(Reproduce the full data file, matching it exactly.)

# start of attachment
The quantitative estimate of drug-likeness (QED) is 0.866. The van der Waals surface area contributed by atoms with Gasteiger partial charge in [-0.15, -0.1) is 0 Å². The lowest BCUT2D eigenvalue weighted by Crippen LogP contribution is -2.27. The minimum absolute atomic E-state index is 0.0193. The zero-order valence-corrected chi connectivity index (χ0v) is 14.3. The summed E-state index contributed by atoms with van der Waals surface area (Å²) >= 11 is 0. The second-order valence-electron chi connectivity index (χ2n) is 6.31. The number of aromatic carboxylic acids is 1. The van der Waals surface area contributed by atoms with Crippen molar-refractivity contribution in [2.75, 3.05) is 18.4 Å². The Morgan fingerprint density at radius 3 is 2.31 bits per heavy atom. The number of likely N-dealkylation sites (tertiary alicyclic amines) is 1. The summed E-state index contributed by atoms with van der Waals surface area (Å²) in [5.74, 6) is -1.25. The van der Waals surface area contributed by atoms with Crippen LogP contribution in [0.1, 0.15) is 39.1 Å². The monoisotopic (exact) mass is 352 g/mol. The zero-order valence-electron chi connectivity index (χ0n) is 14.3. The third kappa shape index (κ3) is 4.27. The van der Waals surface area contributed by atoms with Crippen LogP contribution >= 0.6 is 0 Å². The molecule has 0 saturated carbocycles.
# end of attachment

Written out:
The quantitative estimate of drug-likeness (QED) is 0.866. The van der Waals surface area contributed by atoms with Gasteiger partial charge in [-0.15, -0.1) is 0 Å². The lowest BCUT2D eigenvalue weighted by Crippen LogP contribution is -2.27. The minimum absolute atomic E-state index is 0.0193. The zero-order valence-corrected chi connectivity index (χ0v) is 14.3. The summed E-state index contributed by atoms with van der Waals surface area (Å²) >= 11 is 0. The second-order valence-electron chi connectivity index (χ2n) is 6.31. The number of aromatic carboxylic acids is 1. The van der Waals surface area contributed by atoms with Crippen molar-refractivity contribution in [2.75, 3.05) is 18.4 Å². The Morgan fingerprint density at radius 3 is 2.31 bits per heavy atom. The number of likely N-dealkylation sites (tertiary alicyclic amines) is 1. The summed E-state index contributed by atoms with van der Waals surface area (Å²) in [5.74, 6) is -1.25. The van der Waals surface area contributed by atoms with Crippen LogP contribution in [0.1, 0.15) is 39.1 Å². The monoisotopic (exact) mass is 352 g/mol. The zero-order valence-electron chi connectivity index (χ0n) is 14.3. The third kappa shape index (κ3) is 4.27. The van der Waals surface area contributed by atoms with Crippen LogP contribution >= 0.6 is 0 Å². The molecule has 0 saturated carbocycles.